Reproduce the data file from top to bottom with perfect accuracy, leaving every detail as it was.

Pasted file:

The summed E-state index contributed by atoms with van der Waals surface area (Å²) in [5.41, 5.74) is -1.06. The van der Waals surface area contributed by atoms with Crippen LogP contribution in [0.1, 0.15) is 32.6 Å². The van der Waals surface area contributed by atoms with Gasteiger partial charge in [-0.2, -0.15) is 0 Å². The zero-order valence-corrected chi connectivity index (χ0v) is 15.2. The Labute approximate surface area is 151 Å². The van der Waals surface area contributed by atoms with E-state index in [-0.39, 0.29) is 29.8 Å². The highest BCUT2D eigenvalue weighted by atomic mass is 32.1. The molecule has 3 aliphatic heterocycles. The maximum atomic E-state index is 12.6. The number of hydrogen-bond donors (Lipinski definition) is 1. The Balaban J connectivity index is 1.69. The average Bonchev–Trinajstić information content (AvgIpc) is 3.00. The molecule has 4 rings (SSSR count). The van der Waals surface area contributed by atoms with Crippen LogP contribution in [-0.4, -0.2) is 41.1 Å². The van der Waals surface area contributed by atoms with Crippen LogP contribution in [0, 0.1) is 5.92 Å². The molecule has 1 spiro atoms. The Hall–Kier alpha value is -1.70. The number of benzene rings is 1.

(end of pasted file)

The summed E-state index contributed by atoms with van der Waals surface area (Å²) in [5.41, 5.74) is -1.06. The van der Waals surface area contributed by atoms with Crippen LogP contribution in [0.1, 0.15) is 32.6 Å². The van der Waals surface area contributed by atoms with Gasteiger partial charge in [-0.2, -0.15) is 0 Å². The zero-order valence-corrected chi connectivity index (χ0v) is 15.2. The Labute approximate surface area is 151 Å². The van der Waals surface area contributed by atoms with E-state index in [-0.39, 0.29) is 29.8 Å². The highest BCUT2D eigenvalue weighted by atomic mass is 32.1. The molecule has 3 aliphatic heterocycles. The maximum atomic E-state index is 12.6. The number of hydrogen-bond donors (Lipinski definition) is 1. The Balaban J connectivity index is 1.69. The average Bonchev–Trinajstić information content (AvgIpc) is 3.00. The molecule has 4 rings (SSSR count). The van der Waals surface area contributed by atoms with Crippen LogP contribution in [-0.4, -0.2) is 41.1 Å². The van der Waals surface area contributed by atoms with Crippen LogP contribution in [0, 0.1) is 5.92 Å². The molecule has 1 spiro atoms. The Hall–Kier alpha value is -1.70. The number of benzene rings is 1.